Miscellaneous Product Creation Video Marketing

Three Stupid Things About TV

Yesterday I exchanged my normal cable box for one that handles HD signals. I didn’t need to do it before now because until my birthday recently I didn’t even have an HDTV and rarely watched a “channel” at all.

First thing I noticed with the new box is that stuff looked *really* different. In a good way. Clarity and vibrant colors. The trade-in was definitely worth the extra $8 per month.

As cool as the enhanced picture is, during my TV watching session yesterday I noticed three things that made me realize (once again) why watching TV is mainly just a waste of time.

1st Stupid Thing

Some of the commercials BLARED out of the TV so much louder than the main program it wasn’t even funny. I don’t actually blame the producers of the commercials so much as I do the cable company. Why don’t they normalize the volume of the content they push down their pipe?!? I simply don’t believe they don’t have the technical ability to do so — I think they just don’t care about their customers.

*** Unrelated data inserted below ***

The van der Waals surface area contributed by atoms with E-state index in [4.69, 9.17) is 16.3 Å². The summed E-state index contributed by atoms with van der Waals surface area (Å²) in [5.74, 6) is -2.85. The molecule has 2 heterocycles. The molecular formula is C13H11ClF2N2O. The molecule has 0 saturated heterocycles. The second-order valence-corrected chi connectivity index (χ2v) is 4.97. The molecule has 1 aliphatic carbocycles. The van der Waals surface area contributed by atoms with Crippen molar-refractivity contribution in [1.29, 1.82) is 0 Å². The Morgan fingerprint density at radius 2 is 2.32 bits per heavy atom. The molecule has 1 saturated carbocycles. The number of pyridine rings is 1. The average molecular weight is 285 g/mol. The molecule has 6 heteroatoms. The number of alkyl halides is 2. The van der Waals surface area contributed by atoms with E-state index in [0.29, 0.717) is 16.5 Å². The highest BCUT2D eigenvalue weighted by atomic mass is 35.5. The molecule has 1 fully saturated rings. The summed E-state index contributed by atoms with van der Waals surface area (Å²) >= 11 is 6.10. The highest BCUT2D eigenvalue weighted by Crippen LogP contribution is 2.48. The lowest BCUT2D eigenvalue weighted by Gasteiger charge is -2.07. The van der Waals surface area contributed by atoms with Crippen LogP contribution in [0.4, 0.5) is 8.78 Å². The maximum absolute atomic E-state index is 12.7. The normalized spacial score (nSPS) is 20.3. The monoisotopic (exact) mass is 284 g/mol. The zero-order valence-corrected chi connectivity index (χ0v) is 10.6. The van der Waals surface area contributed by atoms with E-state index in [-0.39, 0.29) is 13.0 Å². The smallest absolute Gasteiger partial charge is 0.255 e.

When a company cares that little about their customers they don’t deserve to be in business.

And if I’m wrong and they DON’T have the technical ability to normalize the volume, they could always refuse to air commercials that are volume boosted. That would be the right thing to do for their customers.

2nd Stupid Thing

We’ve not been a “TV family” for at least the last 7 years. We’ve usually had a set but used it for movies, not TV itself. But a while back we won an Xbox 360 which got a bit of use (mainly by my son) and then Skyrim came out. And I wanted it but knew I wouldn’t be satisfied playing it on an old-fashioned tube TV. So my family all chipped in and bought me an HDTV for my birthday — and Skyrim.

That was cool, but now that I had an HDTV I wanted to experience Bluy-Ray so I bought a player.

And I’d always wanted an AppleTV so I could play around with AirPlay from my iPad and stuff, so I bought one of those.

So now we have a remote for the TV, one for the cable box, one for the Blu-Ray player, one for the Xbox, and one for the Apple TV.